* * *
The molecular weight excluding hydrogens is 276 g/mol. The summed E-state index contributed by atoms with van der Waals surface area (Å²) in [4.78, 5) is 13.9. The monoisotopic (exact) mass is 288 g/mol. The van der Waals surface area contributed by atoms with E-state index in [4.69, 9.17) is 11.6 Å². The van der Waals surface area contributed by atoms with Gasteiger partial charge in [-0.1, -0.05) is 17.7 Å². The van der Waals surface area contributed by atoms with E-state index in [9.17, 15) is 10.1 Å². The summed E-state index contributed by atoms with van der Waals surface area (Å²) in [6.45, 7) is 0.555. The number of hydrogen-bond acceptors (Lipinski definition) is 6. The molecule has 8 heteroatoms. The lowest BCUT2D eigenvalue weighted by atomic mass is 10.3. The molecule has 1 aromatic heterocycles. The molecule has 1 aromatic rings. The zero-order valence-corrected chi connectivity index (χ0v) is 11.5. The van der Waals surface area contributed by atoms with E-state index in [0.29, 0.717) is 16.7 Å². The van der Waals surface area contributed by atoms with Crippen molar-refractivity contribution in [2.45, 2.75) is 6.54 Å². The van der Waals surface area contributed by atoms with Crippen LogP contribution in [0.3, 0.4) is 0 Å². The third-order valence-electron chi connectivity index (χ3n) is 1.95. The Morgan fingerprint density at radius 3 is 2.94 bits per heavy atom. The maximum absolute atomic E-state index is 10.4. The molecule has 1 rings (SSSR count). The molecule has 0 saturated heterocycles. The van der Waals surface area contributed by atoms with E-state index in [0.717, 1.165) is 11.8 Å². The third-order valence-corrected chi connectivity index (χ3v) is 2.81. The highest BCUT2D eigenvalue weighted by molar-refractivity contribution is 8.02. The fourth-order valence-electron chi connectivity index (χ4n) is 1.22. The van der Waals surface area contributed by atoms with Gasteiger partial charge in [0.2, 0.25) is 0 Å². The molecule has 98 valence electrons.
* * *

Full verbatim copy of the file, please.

The molecular weight excluding hydrogens is 276 g/mol. The summed E-state index contributed by atoms with van der Waals surface area (Å²) in [4.78, 5) is 13.9. The monoisotopic (exact) mass is 288 g/mol. The van der Waals surface area contributed by atoms with E-state index in [4.69, 9.17) is 11.6 Å². The van der Waals surface area contributed by atoms with Gasteiger partial charge in [-0.1, -0.05) is 17.7 Å². The van der Waals surface area contributed by atoms with E-state index in [9.17, 15) is 10.1 Å². The summed E-state index contributed by atoms with van der Waals surface area (Å²) in [6.45, 7) is 0.555. The number of hydrogen-bond acceptors (Lipinski definition) is 6. The molecule has 8 heteroatoms. The lowest BCUT2D eigenvalue weighted by atomic mass is 10.3. The molecule has 1 aromatic heterocycles. The molecule has 1 aromatic rings. The zero-order valence-corrected chi connectivity index (χ0v) is 11.5. The van der Waals surface area contributed by atoms with E-state index in [0.29, 0.717) is 16.7 Å². The van der Waals surface area contributed by atoms with Crippen molar-refractivity contribution in [2.45, 2.75) is 6.54 Å². The van der Waals surface area contributed by atoms with Crippen LogP contribution in [0.3, 0.4) is 0 Å². The third-order valence-electron chi connectivity index (χ3n) is 1.95. The Morgan fingerprint density at radius 3 is 2.94 bits per heavy atom. The maximum absolute atomic E-state index is 10.4. The molecule has 1 rings (SSSR count). The molecule has 0 saturated heterocycles. The van der Waals surface area contributed by atoms with E-state index in [0.717, 1.165) is 11.8 Å². The third-order valence-corrected chi connectivity index (χ3v) is 2.81. The highest BCUT2D eigenvalue weighted by molar-refractivity contribution is 8.02. The fourth-order valence-electron chi connectivity index (χ4n) is 1.22. The van der Waals surface area contributed by atoms with Gasteiger partial charge in [0.2, 0.25) is 0 Å². The molecule has 98 valence electrons.